Chow, Baby is a sucker for a silly joke, but until now it never got the name of Slavko Gromovic’s last Chicago-style restaurant, Wieners Take All. It helps to know that in Chicago patois, “wieners” and “winners” are pronounced sorta alike.

Anymore, Chow, Baby doesn’t really care – the important thing is that Gromo’s new place, Sweet Home Chicago, is the city-wide wiener when it comes to the Italian beef sandwich ($5.29). Finally, Chow, Baby gets the appeal of this sandwich; the key factor is the salty, garlicky jus into which the hoagie is dipped (even double-dipped, if requested with a smile) until it’s so soggy the bottom melts away.

To facilitate this messy deconstruction, on one visit Chow, Baby chose the Italian Combo ($6.29), which is Italian beef plus a link of Italian sausage at the base, the better to poke through the bread with. This sausage is a fennel-y marvel: fresh-tasting and juicy, with a wonderful licorice aftertaste. Chow, Baby’s other top pick from the “Chicago-Style Sandwiches” section of the menu is the Polish sausage ($3.99) “Maxwell Street Style,” which means heaped with thick onion slices grilled to the intersection of caramelized, al dente, and sweet. Of course the Chicago-style dog (jumbo $2.99) is a wiener winner, with what Chow, Baby has learned to recognize as the de rigueur elements of a Vienna Beef dog on a soft poppy-seed bun, with many flamboyantly colored toppings.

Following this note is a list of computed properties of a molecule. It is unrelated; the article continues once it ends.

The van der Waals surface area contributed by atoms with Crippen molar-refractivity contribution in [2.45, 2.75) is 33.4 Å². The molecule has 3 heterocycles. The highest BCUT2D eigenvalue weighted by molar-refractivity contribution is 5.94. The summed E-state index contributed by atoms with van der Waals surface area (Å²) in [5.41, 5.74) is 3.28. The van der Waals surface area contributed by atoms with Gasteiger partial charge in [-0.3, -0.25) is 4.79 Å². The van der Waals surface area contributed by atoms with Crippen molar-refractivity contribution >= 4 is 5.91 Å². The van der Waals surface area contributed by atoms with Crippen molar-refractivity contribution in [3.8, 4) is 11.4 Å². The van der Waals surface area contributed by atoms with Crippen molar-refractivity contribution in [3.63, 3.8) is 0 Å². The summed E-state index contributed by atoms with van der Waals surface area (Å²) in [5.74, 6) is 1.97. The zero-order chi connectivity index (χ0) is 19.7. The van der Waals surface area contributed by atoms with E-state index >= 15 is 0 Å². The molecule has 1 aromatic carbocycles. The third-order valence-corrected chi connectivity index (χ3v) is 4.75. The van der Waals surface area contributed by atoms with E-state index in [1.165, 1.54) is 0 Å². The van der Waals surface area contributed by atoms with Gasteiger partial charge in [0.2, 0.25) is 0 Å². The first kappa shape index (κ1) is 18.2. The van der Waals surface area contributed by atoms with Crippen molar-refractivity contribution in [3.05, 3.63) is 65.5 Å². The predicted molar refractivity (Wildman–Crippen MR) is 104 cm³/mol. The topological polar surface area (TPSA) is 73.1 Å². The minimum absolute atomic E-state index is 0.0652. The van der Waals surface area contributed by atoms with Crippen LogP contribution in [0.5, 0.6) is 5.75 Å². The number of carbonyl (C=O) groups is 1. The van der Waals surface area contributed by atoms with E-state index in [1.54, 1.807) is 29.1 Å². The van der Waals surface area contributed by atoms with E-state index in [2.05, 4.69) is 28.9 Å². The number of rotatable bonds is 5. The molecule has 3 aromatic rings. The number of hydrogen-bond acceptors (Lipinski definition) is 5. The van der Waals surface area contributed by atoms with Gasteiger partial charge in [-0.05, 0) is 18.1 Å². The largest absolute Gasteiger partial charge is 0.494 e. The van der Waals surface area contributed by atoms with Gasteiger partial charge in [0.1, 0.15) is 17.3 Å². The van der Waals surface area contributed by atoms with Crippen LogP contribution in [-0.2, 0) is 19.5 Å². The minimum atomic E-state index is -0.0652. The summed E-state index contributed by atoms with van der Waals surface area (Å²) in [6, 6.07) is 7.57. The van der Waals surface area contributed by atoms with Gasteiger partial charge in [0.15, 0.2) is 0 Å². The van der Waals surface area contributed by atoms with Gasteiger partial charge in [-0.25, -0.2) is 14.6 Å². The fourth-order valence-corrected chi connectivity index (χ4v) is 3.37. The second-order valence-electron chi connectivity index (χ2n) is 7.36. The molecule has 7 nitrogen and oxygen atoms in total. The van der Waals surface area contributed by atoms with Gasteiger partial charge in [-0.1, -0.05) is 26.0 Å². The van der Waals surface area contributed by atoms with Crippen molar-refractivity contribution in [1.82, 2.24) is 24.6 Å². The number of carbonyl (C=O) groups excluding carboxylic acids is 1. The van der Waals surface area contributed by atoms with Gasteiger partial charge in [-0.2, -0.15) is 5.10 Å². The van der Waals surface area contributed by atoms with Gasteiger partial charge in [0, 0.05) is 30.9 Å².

And then there’s the pizza. Since Sweet Home Chicago makes a point of cooking everything to order, its 14″ very-deep-dish combo pizza ($20) takes an hour to prepare, as warned on the menu. But lugging this monster home was worth the back strain. Zesty pepperoni, more of that fresh-tasting sausage, chewy crust, thick sauce, lotsa mozzarella – bet on it, Chow, Baby’s next research trip is going to be to Chicago. Grudge over.

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Cuba Goodies, Junior

The small, lunch-only Cuco’s Sandwich Shop (6650 Glenview Dr, North Richland Hills) was out of flan the day Chow, Baby visited, but otherwise wonderful. Julio Neira and family opened Cuco’s nearly 15 years ago, and Chow, Baby doesn’t know what took it so long to spot the place – the building is blindingly fuchsia. No dainty little teashop, here, though; the workmen’s vans parked outside – mechanics and plumbers and electricians and the like – suggest that lunch will be a manly affair.

And so it is. The daily specials are hearty: One day it might be chicken sautéed with bell peppers, tomato and onion; another day roast pork over rice; another day a classic Cuban beef stew. Chow, Baby went traditional with a Cuban pressed sandwich (12″ $5.49; the 9″ would have been plenty), a baguette stuffed with roast pork, sliced ham, and Swiss cheese; topped with pickles and yellow mustard, then smushed flat on a hot griddle. A side of lightly fried plantains ($1.89) was sweet enough to be dessert, but Chow, Baby also forced in creamy, firm bread pudding ($1.09). This job may not be as hard as plumbing, but Chow, Baby still needs its sustenance.

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